carrot

  It’s been a busy year. I published two books, How To Roast this past fall, the first in a series of technique books, and a big book on the Egg this past spring. I continue to love the dialogue that some of the opinion pieces here inspire; I’m gratified by the enthusiasm with which the Friday Cocktail Hour was greeted (and lamented … perhaps it will return). And people enjoy the recipes when they appear, whether from me or a guest poster. The following are the top-rated posts from 2014, and all of these categories are represented. The Opinion Posts, on our health and the importance of cooking, both reported and rant-only: Don’t Eat Healthy Carb Confusion: An internist at the Cleveland Clinic, who has a deep interest in nutrition, talked to me last summer about Read On »

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cook-books-@1020

I get sent a lot of cookbooks throughout the year, some from publishers looking for blurbs, others just wanting me to know a book has been published. Recently I reviewed some select books out this season for the Wall Street Journal (it will be online for everyone here after a couple weeks). One of those books, which I highly recommend for baking, is Dorie Greenspan’s Baking Chez Moi. But it is not featured above because I am giving it to someone who can actually bake. What is the story about the five books above? As I said, I get a lot of books throughout the year, more than I actually have room for in the downstairs of our house. Cookbook space is now severely rationed. After much difficult thought, the above books are the ones I didn’t Read On »

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MR-xmas-books-@1020

It’s been a busy publishing year, both frustrating (for many, many months Amazon made it hard for people to buy my books, mine and thousands of others, due to a dispute with Hachette) and exciting. I don’t think I’ve ever published two books in the same year. The big book is Egg: A Culinary Exploration of the World’s Most Versatile Ingredient. (Chris Kimball of America’s Test Kitchen last week picked it as one of his favorites. Thanks Chris, and sorry no macarons! The egg is inexhaustible; I couldn’t put every form of meringue in there!) My publisher, Little, Brown, also created an absolutely killer interactive iBook based on the ingenious egg flow chart I created. Yes, ingenious. Ferran Adrià even said so! The second book is Ruhlman’s How to Roast: Foolproof Techniques and Recipes for the Home Cook, Read On »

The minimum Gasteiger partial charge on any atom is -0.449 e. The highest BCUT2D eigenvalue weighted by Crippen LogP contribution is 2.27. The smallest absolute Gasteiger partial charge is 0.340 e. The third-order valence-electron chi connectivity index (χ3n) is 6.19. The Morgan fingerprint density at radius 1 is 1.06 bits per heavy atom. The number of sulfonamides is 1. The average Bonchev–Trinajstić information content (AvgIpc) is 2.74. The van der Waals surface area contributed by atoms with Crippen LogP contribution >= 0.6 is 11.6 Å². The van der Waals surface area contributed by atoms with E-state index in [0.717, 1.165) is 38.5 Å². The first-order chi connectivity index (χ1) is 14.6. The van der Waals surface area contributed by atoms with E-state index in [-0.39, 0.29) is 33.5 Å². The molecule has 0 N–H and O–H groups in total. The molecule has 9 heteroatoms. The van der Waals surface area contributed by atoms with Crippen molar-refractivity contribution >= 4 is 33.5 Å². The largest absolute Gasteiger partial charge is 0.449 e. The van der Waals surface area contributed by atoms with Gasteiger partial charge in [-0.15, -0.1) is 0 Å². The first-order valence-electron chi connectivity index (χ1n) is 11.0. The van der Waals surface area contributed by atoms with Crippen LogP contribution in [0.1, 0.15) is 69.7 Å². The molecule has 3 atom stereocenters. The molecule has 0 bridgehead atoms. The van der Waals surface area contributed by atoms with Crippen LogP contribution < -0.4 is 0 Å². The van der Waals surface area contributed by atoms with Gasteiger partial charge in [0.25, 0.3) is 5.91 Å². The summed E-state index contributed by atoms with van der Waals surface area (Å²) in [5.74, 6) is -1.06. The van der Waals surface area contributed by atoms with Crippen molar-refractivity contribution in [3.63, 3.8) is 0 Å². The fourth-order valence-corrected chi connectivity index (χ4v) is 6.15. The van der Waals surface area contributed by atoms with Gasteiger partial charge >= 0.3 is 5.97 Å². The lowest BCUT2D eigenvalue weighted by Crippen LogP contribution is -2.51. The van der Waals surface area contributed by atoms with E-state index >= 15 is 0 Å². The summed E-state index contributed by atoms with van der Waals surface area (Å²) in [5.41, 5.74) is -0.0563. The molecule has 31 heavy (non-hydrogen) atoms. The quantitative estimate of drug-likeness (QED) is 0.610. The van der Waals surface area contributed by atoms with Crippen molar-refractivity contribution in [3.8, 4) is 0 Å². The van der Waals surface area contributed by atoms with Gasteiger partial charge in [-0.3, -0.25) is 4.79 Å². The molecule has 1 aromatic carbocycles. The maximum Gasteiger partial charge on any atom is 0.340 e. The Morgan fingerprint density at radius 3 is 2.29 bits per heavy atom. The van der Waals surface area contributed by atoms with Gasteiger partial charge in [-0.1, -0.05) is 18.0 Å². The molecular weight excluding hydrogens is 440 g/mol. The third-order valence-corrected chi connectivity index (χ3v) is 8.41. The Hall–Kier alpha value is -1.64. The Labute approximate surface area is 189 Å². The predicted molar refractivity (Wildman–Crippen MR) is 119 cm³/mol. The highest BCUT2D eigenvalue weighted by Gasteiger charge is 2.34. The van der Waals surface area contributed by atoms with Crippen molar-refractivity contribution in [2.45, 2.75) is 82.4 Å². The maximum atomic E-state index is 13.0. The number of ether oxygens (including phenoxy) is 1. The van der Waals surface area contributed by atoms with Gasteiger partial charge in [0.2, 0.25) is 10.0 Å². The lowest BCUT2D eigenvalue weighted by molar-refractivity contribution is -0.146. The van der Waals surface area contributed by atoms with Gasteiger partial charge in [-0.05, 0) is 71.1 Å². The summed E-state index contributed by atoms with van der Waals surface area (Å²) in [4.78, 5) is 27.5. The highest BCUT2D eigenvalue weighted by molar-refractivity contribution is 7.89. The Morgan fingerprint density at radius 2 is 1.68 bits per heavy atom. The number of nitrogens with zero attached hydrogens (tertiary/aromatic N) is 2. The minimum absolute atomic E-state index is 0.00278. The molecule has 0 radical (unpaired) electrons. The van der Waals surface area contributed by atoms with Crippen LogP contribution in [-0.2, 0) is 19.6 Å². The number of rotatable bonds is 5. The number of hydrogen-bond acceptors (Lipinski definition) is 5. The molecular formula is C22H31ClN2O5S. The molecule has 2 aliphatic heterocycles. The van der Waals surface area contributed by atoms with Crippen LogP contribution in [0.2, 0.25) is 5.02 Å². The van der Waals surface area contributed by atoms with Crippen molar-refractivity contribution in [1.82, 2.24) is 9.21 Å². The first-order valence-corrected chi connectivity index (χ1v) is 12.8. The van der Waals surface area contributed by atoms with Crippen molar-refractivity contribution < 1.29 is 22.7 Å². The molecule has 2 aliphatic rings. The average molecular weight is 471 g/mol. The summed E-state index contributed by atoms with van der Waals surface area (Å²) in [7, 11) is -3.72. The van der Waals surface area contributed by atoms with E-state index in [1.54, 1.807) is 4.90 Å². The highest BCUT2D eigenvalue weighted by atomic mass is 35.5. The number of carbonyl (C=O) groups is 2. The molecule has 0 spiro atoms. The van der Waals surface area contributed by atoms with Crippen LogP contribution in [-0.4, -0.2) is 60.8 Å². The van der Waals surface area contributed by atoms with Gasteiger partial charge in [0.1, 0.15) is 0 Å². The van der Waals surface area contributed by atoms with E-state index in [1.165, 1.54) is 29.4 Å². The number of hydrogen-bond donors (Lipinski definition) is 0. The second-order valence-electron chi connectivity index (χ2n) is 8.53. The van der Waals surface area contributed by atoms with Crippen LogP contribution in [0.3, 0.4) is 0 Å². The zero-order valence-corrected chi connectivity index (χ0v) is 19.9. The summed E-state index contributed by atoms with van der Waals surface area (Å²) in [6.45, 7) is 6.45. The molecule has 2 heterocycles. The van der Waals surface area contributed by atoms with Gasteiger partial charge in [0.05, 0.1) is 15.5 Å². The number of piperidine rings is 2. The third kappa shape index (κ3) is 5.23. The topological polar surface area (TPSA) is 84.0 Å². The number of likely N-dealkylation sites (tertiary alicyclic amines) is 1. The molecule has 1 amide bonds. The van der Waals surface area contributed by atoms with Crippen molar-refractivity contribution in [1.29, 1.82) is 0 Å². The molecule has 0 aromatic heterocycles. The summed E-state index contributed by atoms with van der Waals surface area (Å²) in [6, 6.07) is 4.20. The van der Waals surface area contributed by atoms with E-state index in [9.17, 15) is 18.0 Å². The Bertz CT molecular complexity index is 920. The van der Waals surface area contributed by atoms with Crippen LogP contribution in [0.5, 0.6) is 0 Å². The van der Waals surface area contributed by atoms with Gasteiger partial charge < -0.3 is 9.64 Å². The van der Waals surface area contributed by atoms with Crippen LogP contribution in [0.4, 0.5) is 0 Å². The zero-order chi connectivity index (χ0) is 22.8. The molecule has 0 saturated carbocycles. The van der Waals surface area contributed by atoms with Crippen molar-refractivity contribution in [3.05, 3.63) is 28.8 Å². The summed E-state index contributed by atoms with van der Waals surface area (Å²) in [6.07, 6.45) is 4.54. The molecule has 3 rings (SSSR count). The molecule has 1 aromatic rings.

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Roast-Turkey-done10

It’s the annual nationwide freak-out. That damned turkey! So many questions, so much uncertainty! I hope this goes a little ways toward easing your mind if you are among the turkey afflicted. Of course, a detailed recipe and process shots are in my latest book, Ruhlman’s How to Roast. For the last couple of years I’ve recommended a roast-braise hybrid. This year a straightforward roast, from the book. Publishers Weekly published a full-on version (see below). Here I just want to go through the basics. You must have good turkey stock on hand, which is easy to do, but you can also buy low-sodium organic broth as well. Stuff the cavity full of onions and lemon and carrots and celery to keep hot air from circulating in the bird’s cavity and overcooking the breast. Truss Read On »

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Roast-cover

Many thanks to all who took the time to comment. So much fun to read. My able assistant used randomizer to choose the winners. Here they are! Email me your shipping addresses if you read this but I’ll also be in touch via email. Elliott Papineau Carrots! Finished with reduced carrot and orange juice. Tonya I love a mix of roasted sweet potatoes, carrots, yellow onion and brussels sprouts with garlic and olive oil or a salsa/enchilada sauce made by roasted tomatillos, onion, garlic and chili pepper until charred then blending. Depending on what I am doing with the sauce maybe adding in some crema/yogurt to add smooth tang. Rita Connelly i love roasting. Chicken is my favorite. And you. Michael, are one of my favorite food writers. I write about food as well; reviews Read On »

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